The QFES spokeswoman said Queensland’s large air tanker and 16 smaller water-bombing aircraft were also available if needed on Thursday. This was down from 24 aircraft in action on Monday.
Ground crews and aircraft activity remained focused on the fire grounds near The Oaks, Kingfisher Bay Resort and the Happy Valley township on Thursday.
The town of Happy Valley was in grave danger on Monday as the flames came within a kilometre of homes, but firefighters and water-bombing aircraft steered the fire away.
An estimated 25 millimetres of rain fell on Fraser Island on Monday afternoon, which “took the sting out” of the fire, according to QFES.
Evacuation warnings had been downgraded by Tuesday morning, but several “prepare to leave” notices remained in place during the day as crews fought to get a grip on the flames.
By Wednesday the evacuation warnings had eased to a “stay informed” level as a cooler south-easterly wind change reached the state’s south-east.
There were fears the wind change could push flames to new ground and create new fire fronts, but there were no indications of this happening on Thursday.
The NSW large air tanker returned home on Tuesday after flying up on Monday morning to help.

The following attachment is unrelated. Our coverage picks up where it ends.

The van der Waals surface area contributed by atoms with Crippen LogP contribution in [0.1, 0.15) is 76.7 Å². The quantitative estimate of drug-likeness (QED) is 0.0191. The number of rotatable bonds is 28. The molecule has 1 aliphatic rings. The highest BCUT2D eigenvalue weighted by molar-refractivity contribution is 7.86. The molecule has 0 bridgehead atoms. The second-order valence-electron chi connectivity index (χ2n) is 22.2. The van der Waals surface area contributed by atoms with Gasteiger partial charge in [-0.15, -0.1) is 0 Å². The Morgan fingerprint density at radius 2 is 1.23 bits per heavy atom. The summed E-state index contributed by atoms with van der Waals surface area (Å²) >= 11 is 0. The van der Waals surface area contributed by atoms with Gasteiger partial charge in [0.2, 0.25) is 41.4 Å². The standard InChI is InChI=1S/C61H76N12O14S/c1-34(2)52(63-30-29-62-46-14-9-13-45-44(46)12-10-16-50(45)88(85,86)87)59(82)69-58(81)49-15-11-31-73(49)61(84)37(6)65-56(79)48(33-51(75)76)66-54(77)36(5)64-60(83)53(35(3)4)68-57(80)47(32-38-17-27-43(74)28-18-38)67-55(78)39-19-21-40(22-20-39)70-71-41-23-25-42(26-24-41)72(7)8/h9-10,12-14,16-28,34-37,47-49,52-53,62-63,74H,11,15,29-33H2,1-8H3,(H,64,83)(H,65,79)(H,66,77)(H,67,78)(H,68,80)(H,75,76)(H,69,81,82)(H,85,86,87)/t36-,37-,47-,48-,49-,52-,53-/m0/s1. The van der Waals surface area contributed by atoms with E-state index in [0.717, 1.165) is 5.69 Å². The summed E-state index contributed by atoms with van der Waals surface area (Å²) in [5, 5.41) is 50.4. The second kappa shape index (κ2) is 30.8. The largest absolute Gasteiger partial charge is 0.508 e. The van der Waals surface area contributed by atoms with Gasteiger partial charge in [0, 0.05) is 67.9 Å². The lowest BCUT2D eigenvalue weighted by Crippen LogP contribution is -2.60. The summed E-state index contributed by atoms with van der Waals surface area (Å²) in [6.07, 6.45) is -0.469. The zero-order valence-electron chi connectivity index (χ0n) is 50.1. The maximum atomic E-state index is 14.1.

Out of the island’s 184,000 hectares, more than 85,000 hectares have been scorched during the past two months.
The Environment Department, which overseas QPWS, said the fire began on October 14 as the result of an illegal and poorly extinguished campfire.
Fire and Emergency Services Minister Mark Ryan previously said QFES personnel did not join QPWS and BAC officers in fighting the fire until November 27.
The state government and responsible agencies — who said initial efforts were restricted by difficult terrain and conditions — have been criticised for the delay in escalating measures to halt the blazes.
Deputy Premier Steven Miles said on Tuesday he did not believe the fact that the fires began while the government was in caretaker mode had any impact on the response.
“Caretaker doesn’t affect these kinds of operational matters and we continue to manage these responses at a political level as though we were the government throughout the caretaker period,” he said.
“That was certainly how we dealt with COVID matters and I am sure it is certainly how Queensland fire services and the Department of Environment and Science dealt with [the fires].”
Toby Crockford is a breaking news reporter at the Brisbane Times